The Tears of St. Lawrence

By Bob Moler

Long time exposure from one of NASA's All Sky Cameras displaying Perseid fireballs on the morning of August 13, 2017. The bright fat arc is the Moon that morning.

The Tears of St. Lawrence

By Bob Moler

Ever before astronomers recognized the meteor shower that occurs in August each year, faithful Christians saw the bright streaks in the sky as the Tears of St. Lawrence. This saint was martyred on August 10th of AD 258 by being roasted to death. The faithful saw the bright streaks in the sky as a sign from heaven: St. Lawrence’s fiery tears.

We call these streaks Perseid meteors, and the event that stretches from July 17th to August 24th the Perseid meteor shower. They are so named because they appear to come from the constellation of Perseus the hero, near the more recognizable constellation of Cassiopeia the queen, which looks like the letter W. The radiant is marked on this month’s star charts.

For 2021: The actual peak of the shower is expected to be August 12th, between 3 and 6 pm EDT (19h to 22h UT) according to the International Meteor Organization. So the nights of August 11-12th or 12-13th seem about equally promising. The Moon won’t interfere much either night. The 13% illuminated, 3 day old Moon will set at 10:50 pm on the 11th; and a 22%, 4 day old moon will set at 11:13 pm on the 12th.

At peak a single observer of the Perseids could see as many as 110 meteors in an hours time when the radiant, where the meteors seem to come from, is near the zenith. That’s called the zenithal hourly rate (ZHR). The lower the radiant is in the sky, the less the rate of meteors is. By 5 am the radiant is the highest before twilight really interferes. The radiant at that point is at 64° altitude high in the northeast.

For the Grand Traverse region the radiant is circumpolar, so it’s up all night, though it’s quite low in the northeast in the evening. The cool thing though, when the radiant is low, the meteor streaks are longest, as the meteoroids hit the atmosphere above us at a very low angle. In the early morning they auger in at a steeper angle. It’s really neat to see one glide down the length of the Milky Way in the evening.

I’d better stop and explain the three terms meteor, meteoroid and meteorite. I used two of these already. Meteor is the flash of light we see in the sky when a small meteoroid the size of a grain of sand to larger hits the Earth’s atmosphere at tens of miles per second. Trading kinetic energy of the meteoroid’s velocity in the upper atmosphere into heat quickly vaporizes it. The Perseid meteoroids hit the atmosphere at 37 miles per second (59 km/s). As far is known no Perseid has ever survived this entry to reach the ground to become a meteorite. A really bright Perseid meteor could be caused by a tiny body the size of a pea.

The reason that meteor showers have a radiant is that the meteoroids are traveling in parallel paths in pretty much the same orbit, so they seem to come from the same spot in the sky. Each shower is caused by a comet. These bodies originate from the far regions of the solar system called the Oort Cloud named after Dutch astronomer Jan Oort who hypothesized its existence.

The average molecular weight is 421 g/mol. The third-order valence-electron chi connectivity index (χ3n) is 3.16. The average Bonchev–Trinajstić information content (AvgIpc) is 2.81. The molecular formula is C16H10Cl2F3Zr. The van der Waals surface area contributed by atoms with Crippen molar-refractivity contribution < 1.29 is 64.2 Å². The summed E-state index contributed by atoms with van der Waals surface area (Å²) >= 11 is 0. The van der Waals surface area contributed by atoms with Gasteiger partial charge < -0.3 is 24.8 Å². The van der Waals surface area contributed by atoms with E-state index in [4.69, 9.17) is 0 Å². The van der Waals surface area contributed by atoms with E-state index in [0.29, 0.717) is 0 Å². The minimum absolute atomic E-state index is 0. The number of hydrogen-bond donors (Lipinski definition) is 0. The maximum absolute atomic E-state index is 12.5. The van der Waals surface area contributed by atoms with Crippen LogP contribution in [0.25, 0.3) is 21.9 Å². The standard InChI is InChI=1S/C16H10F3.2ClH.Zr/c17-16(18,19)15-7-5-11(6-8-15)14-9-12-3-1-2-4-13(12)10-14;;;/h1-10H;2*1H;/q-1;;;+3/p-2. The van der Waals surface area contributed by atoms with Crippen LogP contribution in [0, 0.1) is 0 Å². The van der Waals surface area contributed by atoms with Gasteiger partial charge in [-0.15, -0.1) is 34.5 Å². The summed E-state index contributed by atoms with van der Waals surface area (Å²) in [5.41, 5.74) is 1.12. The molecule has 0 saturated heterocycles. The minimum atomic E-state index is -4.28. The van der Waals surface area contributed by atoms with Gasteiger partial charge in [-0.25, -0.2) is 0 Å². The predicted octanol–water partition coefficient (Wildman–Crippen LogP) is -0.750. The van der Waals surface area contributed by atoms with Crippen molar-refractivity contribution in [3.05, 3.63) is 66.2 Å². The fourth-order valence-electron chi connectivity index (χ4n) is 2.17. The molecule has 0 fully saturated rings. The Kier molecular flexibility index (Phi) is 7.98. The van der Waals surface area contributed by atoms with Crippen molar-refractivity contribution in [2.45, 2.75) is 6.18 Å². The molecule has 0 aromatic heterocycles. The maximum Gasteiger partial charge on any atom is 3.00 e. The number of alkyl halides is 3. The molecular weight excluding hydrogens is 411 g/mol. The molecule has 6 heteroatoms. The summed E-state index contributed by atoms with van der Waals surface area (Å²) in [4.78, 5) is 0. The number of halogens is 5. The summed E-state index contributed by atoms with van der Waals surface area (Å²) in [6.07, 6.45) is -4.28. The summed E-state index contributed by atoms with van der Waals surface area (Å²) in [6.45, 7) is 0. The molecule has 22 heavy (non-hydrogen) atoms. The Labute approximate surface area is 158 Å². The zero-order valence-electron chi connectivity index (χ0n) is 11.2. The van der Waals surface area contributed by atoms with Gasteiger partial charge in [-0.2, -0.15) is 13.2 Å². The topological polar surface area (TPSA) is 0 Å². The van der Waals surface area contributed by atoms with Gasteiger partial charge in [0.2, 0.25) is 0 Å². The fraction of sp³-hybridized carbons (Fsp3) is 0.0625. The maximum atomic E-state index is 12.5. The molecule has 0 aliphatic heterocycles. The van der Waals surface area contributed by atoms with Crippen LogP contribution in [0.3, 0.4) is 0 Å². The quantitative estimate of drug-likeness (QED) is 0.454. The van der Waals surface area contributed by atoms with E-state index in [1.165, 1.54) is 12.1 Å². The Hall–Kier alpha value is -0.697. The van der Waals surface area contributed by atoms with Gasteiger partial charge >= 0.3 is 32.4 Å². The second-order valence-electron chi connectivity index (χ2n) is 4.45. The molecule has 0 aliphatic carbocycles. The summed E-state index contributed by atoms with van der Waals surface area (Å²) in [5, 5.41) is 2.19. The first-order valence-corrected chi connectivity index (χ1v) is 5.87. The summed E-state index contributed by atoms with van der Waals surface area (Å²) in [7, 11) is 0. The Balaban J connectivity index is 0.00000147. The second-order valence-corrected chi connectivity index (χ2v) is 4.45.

Comets are notorious litter bugs, being made of frozen gasses and bits of rocky and metallic material. When falling into the inner solar system they heat up, sublimating the frozen gasses and liberating the embedded dust and bits of material. The dust and gas ends up in the comet tails. The larger bits end up orbiting the Sun near the comet’s path. When one of these comets comes close to Jupiter its orbit can be altered to stay within the orbit of Neptune or closer. The repeated passes close to the Sun will build up debris streams that approximate the comet’s orbit. If the streams intersect the Earth’s orbit we will see a meteor shower at the same dates each year.

The comet the Perseids are caused by is 109P/Swift-Tuttle discovered by Lewis Swift on July 16th, 1862 who thought he was viewing another comet. Horace Tuttle spotted the comet and reported the discovery three days later. Early estimates of the comet’s orbital period of 120 to 125 years proved incorrect when the comet didn’t show in the early 1980s. A modern recalculation of the comet’s orbit put the orbital period closer to 130 years.

Reprinted from the August 2021 issue of the Stellar Sentinel, the newsletter of the Grand Traverse Astronomical Society. Educators may request a free electronic subscription by requesting it from the society:

Image from the interactive and animated chart on the International Meteor Organization website showing where the Perseid meteoroid stream intersects with the earth's orbit.

The comet was finally recovered on September 26, 1992 by Tsuruhiko Kiuchi. With the comet in the neighborhood of the inner solar system in the 1990s Perseid numbers had increased.

The comet has been traced back to prior observed returns: 1737, and by the Chinese in AD 188 and 69 BC. It’s current orbital period is 133 years.

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Updated: 09/01/21